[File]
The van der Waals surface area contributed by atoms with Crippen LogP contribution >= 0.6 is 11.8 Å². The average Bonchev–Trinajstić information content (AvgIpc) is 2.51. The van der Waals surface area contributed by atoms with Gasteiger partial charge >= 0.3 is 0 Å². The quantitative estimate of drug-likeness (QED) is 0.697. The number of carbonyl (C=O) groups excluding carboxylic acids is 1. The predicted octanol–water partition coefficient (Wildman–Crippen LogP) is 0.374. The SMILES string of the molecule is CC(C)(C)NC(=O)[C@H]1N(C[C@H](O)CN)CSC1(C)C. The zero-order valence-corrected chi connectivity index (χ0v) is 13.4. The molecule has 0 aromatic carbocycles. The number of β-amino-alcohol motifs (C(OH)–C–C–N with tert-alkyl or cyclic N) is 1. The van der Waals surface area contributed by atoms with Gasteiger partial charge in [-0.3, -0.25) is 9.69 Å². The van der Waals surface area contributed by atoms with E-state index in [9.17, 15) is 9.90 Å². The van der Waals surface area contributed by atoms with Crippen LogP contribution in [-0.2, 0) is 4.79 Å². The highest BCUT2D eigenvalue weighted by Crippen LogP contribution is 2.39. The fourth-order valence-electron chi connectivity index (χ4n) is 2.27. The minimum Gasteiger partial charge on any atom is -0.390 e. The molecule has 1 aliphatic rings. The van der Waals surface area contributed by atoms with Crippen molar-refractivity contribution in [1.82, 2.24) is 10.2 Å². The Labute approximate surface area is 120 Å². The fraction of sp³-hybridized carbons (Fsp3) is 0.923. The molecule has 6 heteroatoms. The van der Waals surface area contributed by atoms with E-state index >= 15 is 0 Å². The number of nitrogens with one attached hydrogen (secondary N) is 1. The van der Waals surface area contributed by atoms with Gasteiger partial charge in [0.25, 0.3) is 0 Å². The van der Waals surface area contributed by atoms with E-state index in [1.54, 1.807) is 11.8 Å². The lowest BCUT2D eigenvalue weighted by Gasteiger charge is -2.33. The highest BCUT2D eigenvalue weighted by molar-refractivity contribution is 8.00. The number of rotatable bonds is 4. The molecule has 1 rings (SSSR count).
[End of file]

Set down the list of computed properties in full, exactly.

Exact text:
The van der Waals surface area contributed by atoms with Crippen LogP contribution >= 0.6 is 11.8 Å². The average Bonchev–Trinajstić information content (AvgIpc) is 2.51. The van der Waals surface area contributed by atoms with Gasteiger partial charge >= 0.3 is 0 Å². The quantitative estimate of drug-likeness (QED) is 0.697. The number of carbonyl (C=O) groups excluding carboxylic acids is 1. The predicted octanol–water partition coefficient (Wildman–Crippen LogP) is 0.374. The SMILES string of the molecule is CC(C)(C)NC(=O)[C@H]1N(C[C@H](O)CN)CSC1(C)C. The zero-order valence-corrected chi connectivity index (χ0v) is 13.4. The molecule has 0 aromatic carbocycles. The number of β-amino-alcohol motifs (C(OH)–C–C–N with tert-alkyl or cyclic N) is 1. The van der Waals surface area contributed by atoms with Gasteiger partial charge in [-0.3, -0.25) is 9.69 Å². The van der Waals surface area contributed by atoms with E-state index in [9.17, 15) is 9.90 Å². The van der Waals surface area contributed by atoms with Crippen LogP contribution in [-0.2, 0) is 4.79 Å². The highest BCUT2D eigenvalue weighted by Crippen LogP contribution is 2.39. The fourth-order valence-electron chi connectivity index (χ4n) is 2.27. The minimum Gasteiger partial charge on any atom is -0.390 e. The molecule has 1 aliphatic rings. The van der Waals surface area contributed by atoms with Crippen molar-refractivity contribution in [1.82, 2.24) is 10.2 Å². The Labute approximate surface area is 120 Å². The fraction of sp³-hybridized carbons (Fsp3) is 0.923. The molecule has 6 heteroatoms. The van der Waals surface area contributed by atoms with E-state index >= 15 is 0 Å². The number of nitrogens with one attached hydrogen (secondary N) is 1. The van der Waals surface area contributed by atoms with Gasteiger partial charge in [0.25, 0.3) is 0 Å². The van der Waals surface area contributed by atoms with E-state index in [1.54, 1.807) is 11.8 Å². The lowest BCUT2D eigenvalue weighted by Gasteiger charge is -2.33. The highest BCUT2D eigenvalue weighted by molar-refractivity contribution is 8.00. The number of rotatable bonds is 4. The molecule has 1 rings (SSSR count).